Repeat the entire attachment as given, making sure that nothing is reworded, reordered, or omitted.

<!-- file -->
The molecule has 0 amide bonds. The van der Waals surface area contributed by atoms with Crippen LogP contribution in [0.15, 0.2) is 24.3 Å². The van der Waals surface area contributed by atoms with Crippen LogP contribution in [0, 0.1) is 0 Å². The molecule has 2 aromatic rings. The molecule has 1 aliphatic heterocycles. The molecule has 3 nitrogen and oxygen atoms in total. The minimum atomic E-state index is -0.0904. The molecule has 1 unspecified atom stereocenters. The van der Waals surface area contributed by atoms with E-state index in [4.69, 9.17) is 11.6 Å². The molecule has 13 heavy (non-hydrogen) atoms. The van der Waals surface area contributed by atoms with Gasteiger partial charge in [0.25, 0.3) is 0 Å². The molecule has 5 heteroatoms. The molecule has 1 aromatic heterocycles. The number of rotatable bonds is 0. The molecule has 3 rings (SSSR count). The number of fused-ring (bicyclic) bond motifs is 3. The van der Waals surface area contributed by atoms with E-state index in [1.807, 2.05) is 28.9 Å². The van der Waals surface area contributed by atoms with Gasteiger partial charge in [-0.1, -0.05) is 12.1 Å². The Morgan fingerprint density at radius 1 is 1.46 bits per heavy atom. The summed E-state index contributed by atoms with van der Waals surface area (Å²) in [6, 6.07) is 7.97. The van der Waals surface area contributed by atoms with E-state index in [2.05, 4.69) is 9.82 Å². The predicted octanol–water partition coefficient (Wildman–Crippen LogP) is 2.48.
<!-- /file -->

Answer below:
The molecule has 0 amide bonds. The van der Waals surface area contributed by atoms with Crippen LogP contribution in [0.15, 0.2) is 24.3 Å². The van der Waals surface area contributed by atoms with Crippen LogP contribution in [0, 0.1) is 0 Å². The molecule has 2 aromatic rings. The molecule has 1 aliphatic heterocycles. The molecule has 3 nitrogen and oxygen atoms in total. The minimum atomic E-state index is -0.0904. The molecule has 1 unspecified atom stereocenters. The van der Waals surface area contributed by atoms with E-state index in [4.69, 9.17) is 11.6 Å². The molecule has 13 heavy (non-hydrogen) atoms. The van der Waals surface area contributed by atoms with Gasteiger partial charge in [0.25, 0.3) is 0 Å². The molecule has 5 heteroatoms. The molecule has 1 aromatic heterocycles. The number of rotatable bonds is 0. The molecule has 3 rings (SSSR count). The number of fused-ring (bicyclic) bond motifs is 3. The van der Waals surface area contributed by atoms with E-state index in [1.807, 2.05) is 28.9 Å². The van der Waals surface area contributed by atoms with Gasteiger partial charge in [-0.1, -0.05) is 12.1 Å². The Morgan fingerprint density at radius 1 is 1.46 bits per heavy atom. The summed E-state index contributed by atoms with van der Waals surface area (Å²) in [6, 6.07) is 7.97. The van der Waals surface area contributed by atoms with E-state index in [2.05, 4.69) is 9.82 Å². The predicted octanol–water partition coefficient (Wildman–Crippen LogP) is 2.48.